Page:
Example butterfly valve differential strain (top) and circulate rate control home windows (bottom)
pressure class for 3-in. via 12-in. sizes and one hundred fifty psi for the 14-in. by way of 72-in. The later editions (2009 and 2016) have not increased the valve sizes or stress courses. The addition of the A velocity designation (8 fps) was added in the 2017 version. This valve is primarily utilized in wastewater service where pressures and fluid velocities are maintained at lower values.
The need for a rotary cone valve was recognized in 2018 and the AWWA Rotary Cone Valves, 6 Inch Through 60 Inch (150 mm by way of 1,500 mm), C522, is beneath development. This commonplace will embody the same 150, 250 and 300 psi stress lessons and the identical fluid velocity designation of “D” (maximum 35 toes per second) as the present C507 ball valve normal.
In common, all the valve sizes, flow charges and pressures have elevated for the rationale that AWWA standard’s inception.
AWWA Manual M49 identifies 10 elements that affect working torque for quarter-turn valves. These elements fall into two common classes: (1) passive or friction-based parts, and (2) lively or dynamically generated parts. Because valve producers can’t know the precise piping system parameters when publishing torque values, published torques are usually restricted to the five elements of passive or friction-based components. These include:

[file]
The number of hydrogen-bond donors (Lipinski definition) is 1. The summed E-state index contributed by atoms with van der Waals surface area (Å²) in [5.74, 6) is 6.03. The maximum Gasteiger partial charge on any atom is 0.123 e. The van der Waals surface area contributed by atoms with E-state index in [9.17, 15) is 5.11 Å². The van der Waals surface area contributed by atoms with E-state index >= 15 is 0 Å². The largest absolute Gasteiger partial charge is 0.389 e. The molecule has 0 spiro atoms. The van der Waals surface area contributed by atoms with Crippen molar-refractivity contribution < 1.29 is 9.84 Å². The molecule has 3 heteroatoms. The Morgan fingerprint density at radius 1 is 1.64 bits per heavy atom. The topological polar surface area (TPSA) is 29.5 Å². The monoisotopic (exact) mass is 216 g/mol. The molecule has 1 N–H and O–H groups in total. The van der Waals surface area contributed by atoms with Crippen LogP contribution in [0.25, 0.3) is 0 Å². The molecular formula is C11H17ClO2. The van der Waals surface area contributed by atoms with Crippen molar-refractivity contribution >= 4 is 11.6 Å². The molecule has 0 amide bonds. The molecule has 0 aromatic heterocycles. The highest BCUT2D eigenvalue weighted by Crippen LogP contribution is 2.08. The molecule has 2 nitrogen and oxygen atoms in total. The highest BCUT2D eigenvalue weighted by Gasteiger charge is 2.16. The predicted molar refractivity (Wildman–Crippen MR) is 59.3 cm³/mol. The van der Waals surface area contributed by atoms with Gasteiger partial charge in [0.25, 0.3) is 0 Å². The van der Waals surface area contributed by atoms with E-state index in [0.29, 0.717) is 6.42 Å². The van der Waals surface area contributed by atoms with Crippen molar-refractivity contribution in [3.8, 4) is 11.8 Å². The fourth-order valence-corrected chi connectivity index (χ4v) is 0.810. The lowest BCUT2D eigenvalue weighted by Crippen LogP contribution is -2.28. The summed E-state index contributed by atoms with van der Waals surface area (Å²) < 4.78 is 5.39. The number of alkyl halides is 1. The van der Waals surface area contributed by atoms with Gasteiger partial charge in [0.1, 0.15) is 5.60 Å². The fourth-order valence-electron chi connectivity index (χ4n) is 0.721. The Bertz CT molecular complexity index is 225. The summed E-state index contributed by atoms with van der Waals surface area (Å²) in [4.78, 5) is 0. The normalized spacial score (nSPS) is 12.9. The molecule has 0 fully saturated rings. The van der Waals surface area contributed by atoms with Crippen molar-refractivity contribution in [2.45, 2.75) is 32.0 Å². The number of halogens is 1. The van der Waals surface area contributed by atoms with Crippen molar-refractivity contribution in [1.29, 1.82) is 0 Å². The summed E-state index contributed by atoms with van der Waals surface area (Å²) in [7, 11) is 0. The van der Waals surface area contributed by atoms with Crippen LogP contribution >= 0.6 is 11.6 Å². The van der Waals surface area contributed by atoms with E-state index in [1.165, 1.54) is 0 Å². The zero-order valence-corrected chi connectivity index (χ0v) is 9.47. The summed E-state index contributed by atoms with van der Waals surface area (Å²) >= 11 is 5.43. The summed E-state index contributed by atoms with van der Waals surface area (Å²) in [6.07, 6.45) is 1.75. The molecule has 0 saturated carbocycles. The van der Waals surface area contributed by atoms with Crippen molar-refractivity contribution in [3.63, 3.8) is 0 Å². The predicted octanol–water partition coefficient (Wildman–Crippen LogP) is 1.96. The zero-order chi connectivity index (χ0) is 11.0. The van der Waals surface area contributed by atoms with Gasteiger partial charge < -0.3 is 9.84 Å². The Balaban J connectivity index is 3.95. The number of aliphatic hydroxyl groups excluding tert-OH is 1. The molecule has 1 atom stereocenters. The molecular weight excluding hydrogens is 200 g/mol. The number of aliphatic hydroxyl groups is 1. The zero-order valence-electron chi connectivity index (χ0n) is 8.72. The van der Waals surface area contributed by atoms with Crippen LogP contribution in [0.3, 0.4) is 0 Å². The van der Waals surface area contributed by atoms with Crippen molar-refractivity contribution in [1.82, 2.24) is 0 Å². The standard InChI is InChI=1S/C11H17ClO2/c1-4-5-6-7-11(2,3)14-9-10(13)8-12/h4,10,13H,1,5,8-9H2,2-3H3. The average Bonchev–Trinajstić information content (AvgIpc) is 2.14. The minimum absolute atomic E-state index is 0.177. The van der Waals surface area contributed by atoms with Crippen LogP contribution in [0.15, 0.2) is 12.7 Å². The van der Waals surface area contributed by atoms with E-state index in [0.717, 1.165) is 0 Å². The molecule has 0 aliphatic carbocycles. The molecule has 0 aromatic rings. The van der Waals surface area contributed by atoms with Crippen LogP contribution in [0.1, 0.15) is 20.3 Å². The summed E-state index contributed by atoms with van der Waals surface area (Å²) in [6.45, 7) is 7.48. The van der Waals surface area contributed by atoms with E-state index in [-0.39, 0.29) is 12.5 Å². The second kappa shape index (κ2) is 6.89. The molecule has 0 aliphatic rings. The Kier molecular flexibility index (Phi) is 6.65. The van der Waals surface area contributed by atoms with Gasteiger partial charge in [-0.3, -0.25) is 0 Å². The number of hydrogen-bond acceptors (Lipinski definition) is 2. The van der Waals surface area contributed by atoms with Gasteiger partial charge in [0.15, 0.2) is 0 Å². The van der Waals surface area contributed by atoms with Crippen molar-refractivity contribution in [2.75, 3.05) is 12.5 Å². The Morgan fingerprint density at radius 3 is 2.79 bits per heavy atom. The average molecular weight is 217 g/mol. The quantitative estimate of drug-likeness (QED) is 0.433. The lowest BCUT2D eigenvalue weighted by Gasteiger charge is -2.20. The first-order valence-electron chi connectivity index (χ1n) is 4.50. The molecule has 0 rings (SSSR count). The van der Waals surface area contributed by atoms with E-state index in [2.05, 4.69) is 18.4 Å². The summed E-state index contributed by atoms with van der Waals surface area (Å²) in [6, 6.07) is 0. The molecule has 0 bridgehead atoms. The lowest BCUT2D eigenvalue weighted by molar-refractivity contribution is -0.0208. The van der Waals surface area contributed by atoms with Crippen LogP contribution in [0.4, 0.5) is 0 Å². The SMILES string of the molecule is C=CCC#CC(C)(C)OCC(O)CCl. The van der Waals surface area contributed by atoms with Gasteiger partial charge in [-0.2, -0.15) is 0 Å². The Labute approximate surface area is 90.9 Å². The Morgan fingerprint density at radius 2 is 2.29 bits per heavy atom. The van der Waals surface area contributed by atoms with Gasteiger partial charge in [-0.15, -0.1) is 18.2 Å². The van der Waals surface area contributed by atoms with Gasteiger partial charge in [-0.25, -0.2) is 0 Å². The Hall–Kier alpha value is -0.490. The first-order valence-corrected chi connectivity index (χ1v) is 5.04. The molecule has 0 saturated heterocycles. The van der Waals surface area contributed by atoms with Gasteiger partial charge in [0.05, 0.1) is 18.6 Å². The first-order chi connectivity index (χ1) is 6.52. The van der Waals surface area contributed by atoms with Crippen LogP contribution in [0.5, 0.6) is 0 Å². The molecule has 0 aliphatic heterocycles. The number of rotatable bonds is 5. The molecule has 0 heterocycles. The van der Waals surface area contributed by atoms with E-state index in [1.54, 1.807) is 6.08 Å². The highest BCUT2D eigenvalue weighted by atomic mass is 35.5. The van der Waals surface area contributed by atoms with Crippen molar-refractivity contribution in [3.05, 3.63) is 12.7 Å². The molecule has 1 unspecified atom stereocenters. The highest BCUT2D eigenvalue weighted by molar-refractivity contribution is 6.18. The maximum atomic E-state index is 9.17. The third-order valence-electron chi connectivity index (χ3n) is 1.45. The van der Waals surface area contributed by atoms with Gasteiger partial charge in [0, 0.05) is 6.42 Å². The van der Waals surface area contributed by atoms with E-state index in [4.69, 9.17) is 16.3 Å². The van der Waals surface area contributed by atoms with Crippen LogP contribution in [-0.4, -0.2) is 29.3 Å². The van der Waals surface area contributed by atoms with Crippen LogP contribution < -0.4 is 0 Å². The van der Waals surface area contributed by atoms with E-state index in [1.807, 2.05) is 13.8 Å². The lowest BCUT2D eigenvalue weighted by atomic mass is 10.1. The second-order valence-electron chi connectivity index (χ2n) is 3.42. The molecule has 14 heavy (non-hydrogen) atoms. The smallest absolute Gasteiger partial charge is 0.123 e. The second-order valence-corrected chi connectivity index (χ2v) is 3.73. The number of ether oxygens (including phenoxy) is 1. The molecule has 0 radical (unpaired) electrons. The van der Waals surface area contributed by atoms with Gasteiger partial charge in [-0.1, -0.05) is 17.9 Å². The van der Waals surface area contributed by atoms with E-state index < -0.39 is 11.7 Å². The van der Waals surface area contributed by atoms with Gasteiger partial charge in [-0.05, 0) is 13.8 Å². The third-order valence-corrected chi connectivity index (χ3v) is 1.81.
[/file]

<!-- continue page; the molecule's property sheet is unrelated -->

Passive torque elements:
Seating friction torque
Packing friction torque
Hub seal friction torque
Bearing friction torque
Thrust bearing friction torque
The other five elements are impacted by system parameters corresponding to valve orientation, media and flow velocity. The components that make up lively torque include:
Active torque parts:
Disc weight and heart of gravity torque
Disc buoyancy torque
Eccentricity torque
Fluid dynamic torque
Hydrostatic unbalance torque
When considering all these various lively torque elements, it’s attainable for the actual operating torque to exceed the valve manufacturer’s published torque values.
Although quarter-turn valves have been used in the waterworks industry for a century, they are being exposed to larger service strain and circulate rate service situations. Since the quarter-turn valve’s closure member is at all times located within the flowing fluid, these larger service situations immediately impact the valve. Operation of those valves require an actuator to rotate and/or maintain the closure member within the valve’s physique as it reacts to all the fluid pressures and fluid circulate dynamic conditions.